Field Sobriety Tests In California

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Field Sobriety Tests (FSTs) -- IN GENERAL

These are not really tests at all; rather, I like to think of them as highly subjective Roadside Agility Exercises that are designed for failure. In theory, these tests were designed to simulate and evaluate your "divided attention" abilities, a critical skill in operating a motor vehicle. However, there are many people who, for many innocent reasons, cannot perform these tests to the officer's satisfaction, and pay the price with a DUI arrest.  Note: should you fail the roadside (non-chemical) breath test (PAS), which is also considered a FST -- you will most likely be arrested regardless of how well you performed (or think you performed) on the other tests.


NO! What most people don't know is that these tests/exercises are not mandatory! However, the officer who stopped your car won't tell you this and will use the test results to justify your arrest and accumulate evidence to be used against you in court or at the Department of Motor Vehicles. Remember, it is your right to politely refuse to accept an invitation to submit to any or all Roadside Agility Exercises.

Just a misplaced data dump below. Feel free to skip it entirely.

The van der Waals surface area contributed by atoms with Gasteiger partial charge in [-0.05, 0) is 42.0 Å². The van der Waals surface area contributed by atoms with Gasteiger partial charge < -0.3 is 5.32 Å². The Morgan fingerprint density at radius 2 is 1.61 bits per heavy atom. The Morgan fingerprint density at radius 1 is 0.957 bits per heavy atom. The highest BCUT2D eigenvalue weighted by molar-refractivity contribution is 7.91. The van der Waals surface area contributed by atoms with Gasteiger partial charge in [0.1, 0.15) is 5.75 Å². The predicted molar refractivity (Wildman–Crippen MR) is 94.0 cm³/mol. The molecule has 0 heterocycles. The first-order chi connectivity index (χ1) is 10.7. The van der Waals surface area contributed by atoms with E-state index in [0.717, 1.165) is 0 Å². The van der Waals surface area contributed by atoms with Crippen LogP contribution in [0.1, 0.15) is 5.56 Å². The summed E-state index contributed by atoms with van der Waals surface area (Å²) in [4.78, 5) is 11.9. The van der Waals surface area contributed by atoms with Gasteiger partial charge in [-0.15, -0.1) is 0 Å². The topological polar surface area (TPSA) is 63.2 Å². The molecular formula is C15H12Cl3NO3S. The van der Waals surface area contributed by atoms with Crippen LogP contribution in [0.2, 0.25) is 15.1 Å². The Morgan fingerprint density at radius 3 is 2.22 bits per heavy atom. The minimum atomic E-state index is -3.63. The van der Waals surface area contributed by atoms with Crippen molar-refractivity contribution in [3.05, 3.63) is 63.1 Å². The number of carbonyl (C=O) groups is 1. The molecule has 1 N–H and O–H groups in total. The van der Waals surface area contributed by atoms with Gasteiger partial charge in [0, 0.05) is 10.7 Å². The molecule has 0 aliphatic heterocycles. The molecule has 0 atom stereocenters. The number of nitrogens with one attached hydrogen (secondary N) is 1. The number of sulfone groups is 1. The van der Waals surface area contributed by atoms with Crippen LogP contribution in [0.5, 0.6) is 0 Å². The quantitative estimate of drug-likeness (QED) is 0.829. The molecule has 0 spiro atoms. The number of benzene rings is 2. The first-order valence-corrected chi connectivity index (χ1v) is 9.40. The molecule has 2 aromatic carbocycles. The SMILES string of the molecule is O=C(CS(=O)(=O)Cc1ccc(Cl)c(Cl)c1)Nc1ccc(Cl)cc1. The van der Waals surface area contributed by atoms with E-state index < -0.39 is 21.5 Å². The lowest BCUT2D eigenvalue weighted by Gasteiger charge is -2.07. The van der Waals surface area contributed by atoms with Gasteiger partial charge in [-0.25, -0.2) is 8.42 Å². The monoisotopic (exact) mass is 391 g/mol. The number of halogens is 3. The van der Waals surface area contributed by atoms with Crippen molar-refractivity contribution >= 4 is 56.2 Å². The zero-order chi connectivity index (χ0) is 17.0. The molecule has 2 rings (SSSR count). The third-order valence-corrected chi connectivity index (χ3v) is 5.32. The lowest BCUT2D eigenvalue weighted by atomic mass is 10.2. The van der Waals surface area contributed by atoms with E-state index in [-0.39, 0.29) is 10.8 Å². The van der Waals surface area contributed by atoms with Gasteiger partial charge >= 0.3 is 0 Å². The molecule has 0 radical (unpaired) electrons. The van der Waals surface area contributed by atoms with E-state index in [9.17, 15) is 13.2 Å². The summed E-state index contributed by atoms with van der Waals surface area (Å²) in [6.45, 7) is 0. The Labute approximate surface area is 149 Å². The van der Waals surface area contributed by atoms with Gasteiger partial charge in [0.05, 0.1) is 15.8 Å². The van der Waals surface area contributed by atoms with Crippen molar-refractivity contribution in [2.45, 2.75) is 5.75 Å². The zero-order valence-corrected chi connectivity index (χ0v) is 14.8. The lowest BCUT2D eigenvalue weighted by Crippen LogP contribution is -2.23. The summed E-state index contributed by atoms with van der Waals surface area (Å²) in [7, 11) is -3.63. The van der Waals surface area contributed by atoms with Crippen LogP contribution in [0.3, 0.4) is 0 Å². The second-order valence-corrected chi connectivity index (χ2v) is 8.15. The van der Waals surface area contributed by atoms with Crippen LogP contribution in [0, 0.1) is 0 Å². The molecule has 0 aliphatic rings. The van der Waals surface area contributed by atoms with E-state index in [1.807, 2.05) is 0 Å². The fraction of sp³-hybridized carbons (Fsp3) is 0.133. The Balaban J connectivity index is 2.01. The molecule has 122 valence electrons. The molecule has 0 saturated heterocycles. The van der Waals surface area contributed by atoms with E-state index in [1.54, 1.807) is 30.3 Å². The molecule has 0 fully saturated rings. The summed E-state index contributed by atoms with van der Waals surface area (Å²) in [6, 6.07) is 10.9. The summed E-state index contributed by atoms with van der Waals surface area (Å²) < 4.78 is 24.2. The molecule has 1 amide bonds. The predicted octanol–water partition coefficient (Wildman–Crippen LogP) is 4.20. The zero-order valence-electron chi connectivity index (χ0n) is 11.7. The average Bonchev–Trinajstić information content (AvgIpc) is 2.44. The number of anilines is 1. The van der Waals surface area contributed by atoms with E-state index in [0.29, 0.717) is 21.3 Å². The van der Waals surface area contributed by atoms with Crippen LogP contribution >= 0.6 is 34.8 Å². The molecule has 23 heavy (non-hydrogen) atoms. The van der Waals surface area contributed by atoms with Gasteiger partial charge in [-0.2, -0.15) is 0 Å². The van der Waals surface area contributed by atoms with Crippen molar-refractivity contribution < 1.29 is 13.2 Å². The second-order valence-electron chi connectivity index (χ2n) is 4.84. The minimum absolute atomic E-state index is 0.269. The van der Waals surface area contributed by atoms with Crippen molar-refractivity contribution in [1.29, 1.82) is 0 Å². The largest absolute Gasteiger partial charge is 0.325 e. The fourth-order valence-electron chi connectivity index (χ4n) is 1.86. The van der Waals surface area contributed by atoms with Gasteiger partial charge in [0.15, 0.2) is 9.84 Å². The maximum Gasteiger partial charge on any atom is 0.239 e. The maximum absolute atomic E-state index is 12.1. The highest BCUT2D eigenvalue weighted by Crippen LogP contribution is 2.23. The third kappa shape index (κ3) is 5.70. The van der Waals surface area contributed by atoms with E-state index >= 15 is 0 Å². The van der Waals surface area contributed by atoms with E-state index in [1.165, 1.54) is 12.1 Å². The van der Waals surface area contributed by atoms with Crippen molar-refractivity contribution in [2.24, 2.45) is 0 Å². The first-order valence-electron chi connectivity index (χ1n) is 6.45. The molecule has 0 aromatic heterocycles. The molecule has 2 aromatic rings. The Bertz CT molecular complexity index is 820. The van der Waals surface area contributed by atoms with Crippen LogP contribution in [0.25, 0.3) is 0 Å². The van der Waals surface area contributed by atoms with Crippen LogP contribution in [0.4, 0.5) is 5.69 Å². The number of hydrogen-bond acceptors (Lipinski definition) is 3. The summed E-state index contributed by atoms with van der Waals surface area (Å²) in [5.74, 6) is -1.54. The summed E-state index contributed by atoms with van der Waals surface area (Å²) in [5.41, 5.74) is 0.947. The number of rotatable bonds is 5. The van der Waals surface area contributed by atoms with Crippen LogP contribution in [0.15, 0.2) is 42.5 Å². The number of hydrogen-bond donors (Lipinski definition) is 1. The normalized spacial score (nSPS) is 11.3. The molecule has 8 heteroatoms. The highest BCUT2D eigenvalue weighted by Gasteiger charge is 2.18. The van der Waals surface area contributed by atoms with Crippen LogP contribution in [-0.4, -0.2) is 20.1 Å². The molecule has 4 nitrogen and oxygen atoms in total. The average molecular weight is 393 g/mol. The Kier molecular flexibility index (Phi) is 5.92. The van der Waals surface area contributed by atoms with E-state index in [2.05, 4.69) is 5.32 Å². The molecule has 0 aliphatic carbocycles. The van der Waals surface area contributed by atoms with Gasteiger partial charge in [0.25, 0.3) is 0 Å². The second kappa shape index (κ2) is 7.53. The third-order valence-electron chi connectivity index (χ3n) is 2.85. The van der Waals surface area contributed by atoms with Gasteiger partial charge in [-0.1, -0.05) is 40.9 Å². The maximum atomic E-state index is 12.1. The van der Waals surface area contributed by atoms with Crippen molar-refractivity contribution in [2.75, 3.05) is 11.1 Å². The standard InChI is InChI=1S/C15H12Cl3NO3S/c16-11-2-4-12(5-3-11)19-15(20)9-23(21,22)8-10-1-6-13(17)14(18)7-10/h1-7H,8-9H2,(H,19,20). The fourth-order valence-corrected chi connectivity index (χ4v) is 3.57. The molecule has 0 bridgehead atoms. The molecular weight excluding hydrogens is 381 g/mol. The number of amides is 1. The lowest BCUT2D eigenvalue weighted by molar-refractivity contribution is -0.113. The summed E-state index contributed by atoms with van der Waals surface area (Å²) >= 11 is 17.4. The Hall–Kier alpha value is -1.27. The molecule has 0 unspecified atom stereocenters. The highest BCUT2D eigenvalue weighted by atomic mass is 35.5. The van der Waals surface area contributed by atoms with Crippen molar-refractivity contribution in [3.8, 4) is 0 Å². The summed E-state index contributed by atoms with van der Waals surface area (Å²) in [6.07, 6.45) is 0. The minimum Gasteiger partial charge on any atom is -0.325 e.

Drivers get scores -- points against them for swaying when they stand on one leg; for using their arms for balance; for failing to follow instructions; etc.  More points indicate impairment.  In order to make the test look scientific, an arbitrary magic cutoff number is chosen.  Thus, once the magic number is obtained (clue), the officer will write that signs of impairment were present.Changing the cutoff level does not change the basic accuracy of the tests -- it just cause more or less innocent drivers to be arrested - or lumped in with the impaired drivers.